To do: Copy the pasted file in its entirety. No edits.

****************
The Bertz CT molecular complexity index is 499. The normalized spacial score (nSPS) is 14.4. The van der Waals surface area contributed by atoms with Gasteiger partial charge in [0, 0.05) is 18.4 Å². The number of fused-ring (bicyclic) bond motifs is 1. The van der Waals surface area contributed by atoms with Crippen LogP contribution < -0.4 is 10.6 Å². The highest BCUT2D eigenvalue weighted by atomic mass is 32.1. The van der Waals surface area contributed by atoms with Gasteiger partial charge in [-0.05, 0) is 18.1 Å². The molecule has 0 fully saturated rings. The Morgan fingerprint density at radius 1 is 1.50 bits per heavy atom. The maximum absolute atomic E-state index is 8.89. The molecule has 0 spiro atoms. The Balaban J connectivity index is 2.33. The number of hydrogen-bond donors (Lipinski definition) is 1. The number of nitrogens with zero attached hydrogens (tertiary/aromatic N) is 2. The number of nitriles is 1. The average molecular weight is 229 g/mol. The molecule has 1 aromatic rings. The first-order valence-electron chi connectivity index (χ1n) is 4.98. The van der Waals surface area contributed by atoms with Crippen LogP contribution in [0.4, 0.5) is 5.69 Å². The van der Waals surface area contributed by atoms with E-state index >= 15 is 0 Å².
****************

The Bertz CT molecular complexity index is 499. The normalized spacial score (nSPS) is 14.4. The van der Waals surface area contributed by atoms with Gasteiger partial charge in [0, 0.05) is 18.4 Å². The number of fused-ring (bicyclic) bond motifs is 1. The van der Waals surface area contributed by atoms with Crippen LogP contribution < -0.4 is 10.6 Å². The highest BCUT2D eigenvalue weighted by atomic mass is 32.1. The van der Waals surface area contributed by atoms with Gasteiger partial charge in [-0.05, 0) is 18.1 Å². The molecule has 0 fully saturated rings. The Morgan fingerprint density at radius 1 is 1.50 bits per heavy atom. The maximum absolute atomic E-state index is 8.89. The molecule has 0 spiro atoms. The Balaban J connectivity index is 2.33. The number of hydrogen-bond donors (Lipinski definition) is 1. The number of nitrogens with zero attached hydrogens (tertiary/aromatic N) is 2. The number of nitriles is 1. The average molecular weight is 229 g/mol. The molecule has 1 aromatic rings. The first-order valence-electron chi connectivity index (χ1n) is 4.98. The van der Waals surface area contributed by atoms with Crippen LogP contribution in [0.4, 0.5) is 5.69 Å². The van der Waals surface area contributed by atoms with E-state index >= 15 is 0 Å².